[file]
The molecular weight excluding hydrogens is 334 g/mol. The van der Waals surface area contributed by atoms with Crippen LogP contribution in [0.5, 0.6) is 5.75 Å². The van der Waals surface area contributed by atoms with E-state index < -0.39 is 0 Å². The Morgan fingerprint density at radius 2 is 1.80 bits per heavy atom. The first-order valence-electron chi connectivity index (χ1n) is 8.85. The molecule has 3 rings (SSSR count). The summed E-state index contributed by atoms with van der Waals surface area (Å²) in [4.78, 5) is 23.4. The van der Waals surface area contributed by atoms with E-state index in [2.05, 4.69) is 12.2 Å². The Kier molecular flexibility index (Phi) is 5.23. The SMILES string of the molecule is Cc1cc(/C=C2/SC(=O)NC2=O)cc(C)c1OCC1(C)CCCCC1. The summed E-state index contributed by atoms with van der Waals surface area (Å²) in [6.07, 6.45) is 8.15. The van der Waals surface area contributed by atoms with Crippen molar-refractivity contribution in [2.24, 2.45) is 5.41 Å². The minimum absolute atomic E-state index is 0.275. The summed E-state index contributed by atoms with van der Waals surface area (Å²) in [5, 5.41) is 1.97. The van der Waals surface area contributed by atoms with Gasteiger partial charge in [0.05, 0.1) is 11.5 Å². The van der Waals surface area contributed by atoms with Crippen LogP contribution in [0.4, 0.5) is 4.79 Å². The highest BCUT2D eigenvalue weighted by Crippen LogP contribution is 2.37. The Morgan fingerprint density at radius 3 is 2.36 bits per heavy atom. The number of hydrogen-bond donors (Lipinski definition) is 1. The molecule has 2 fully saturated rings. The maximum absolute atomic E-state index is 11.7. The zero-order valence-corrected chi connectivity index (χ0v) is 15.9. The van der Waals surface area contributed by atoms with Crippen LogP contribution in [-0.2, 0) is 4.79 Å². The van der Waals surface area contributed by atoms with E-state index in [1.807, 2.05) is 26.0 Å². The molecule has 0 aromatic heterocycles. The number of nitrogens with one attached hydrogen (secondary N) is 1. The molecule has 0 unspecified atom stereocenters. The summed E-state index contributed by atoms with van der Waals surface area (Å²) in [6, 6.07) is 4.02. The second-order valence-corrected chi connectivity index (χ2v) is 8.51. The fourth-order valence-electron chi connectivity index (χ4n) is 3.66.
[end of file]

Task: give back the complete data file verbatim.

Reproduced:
The molecular weight excluding hydrogens is 334 g/mol. The van der Waals surface area contributed by atoms with Crippen LogP contribution in [0.5, 0.6) is 5.75 Å². The van der Waals surface area contributed by atoms with E-state index < -0.39 is 0 Å². The Morgan fingerprint density at radius 2 is 1.80 bits per heavy atom. The first-order valence-electron chi connectivity index (χ1n) is 8.85. The molecule has 3 rings (SSSR count). The summed E-state index contributed by atoms with van der Waals surface area (Å²) in [4.78, 5) is 23.4. The van der Waals surface area contributed by atoms with E-state index in [2.05, 4.69) is 12.2 Å². The Kier molecular flexibility index (Phi) is 5.23. The SMILES string of the molecule is Cc1cc(/C=C2/SC(=O)NC2=O)cc(C)c1OCC1(C)CCCCC1. The summed E-state index contributed by atoms with van der Waals surface area (Å²) in [6.07, 6.45) is 8.15. The van der Waals surface area contributed by atoms with Crippen molar-refractivity contribution in [2.24, 2.45) is 5.41 Å². The minimum absolute atomic E-state index is 0.275. The summed E-state index contributed by atoms with van der Waals surface area (Å²) in [5, 5.41) is 1.97. The van der Waals surface area contributed by atoms with Gasteiger partial charge in [0.05, 0.1) is 11.5 Å². The van der Waals surface area contributed by atoms with Crippen LogP contribution in [0.4, 0.5) is 4.79 Å². The highest BCUT2D eigenvalue weighted by Crippen LogP contribution is 2.37. The Morgan fingerprint density at radius 3 is 2.36 bits per heavy atom. The number of hydrogen-bond donors (Lipinski definition) is 1. The molecule has 2 fully saturated rings. The maximum absolute atomic E-state index is 11.7. The zero-order valence-corrected chi connectivity index (χ0v) is 15.9. The van der Waals surface area contributed by atoms with Crippen LogP contribution in [-0.2, 0) is 4.79 Å². The van der Waals surface area contributed by atoms with E-state index in [1.807, 2.05) is 26.0 Å². The molecule has 0 aromatic heterocycles. The number of nitrogens with one attached hydrogen (secondary N) is 1. The molecule has 0 unspecified atom stereocenters. The summed E-state index contributed by atoms with van der Waals surface area (Å²) in [6, 6.07) is 4.02. The second-order valence-corrected chi connectivity index (χ2v) is 8.51. The fourth-order valence-electron chi connectivity index (χ4n) is 3.66.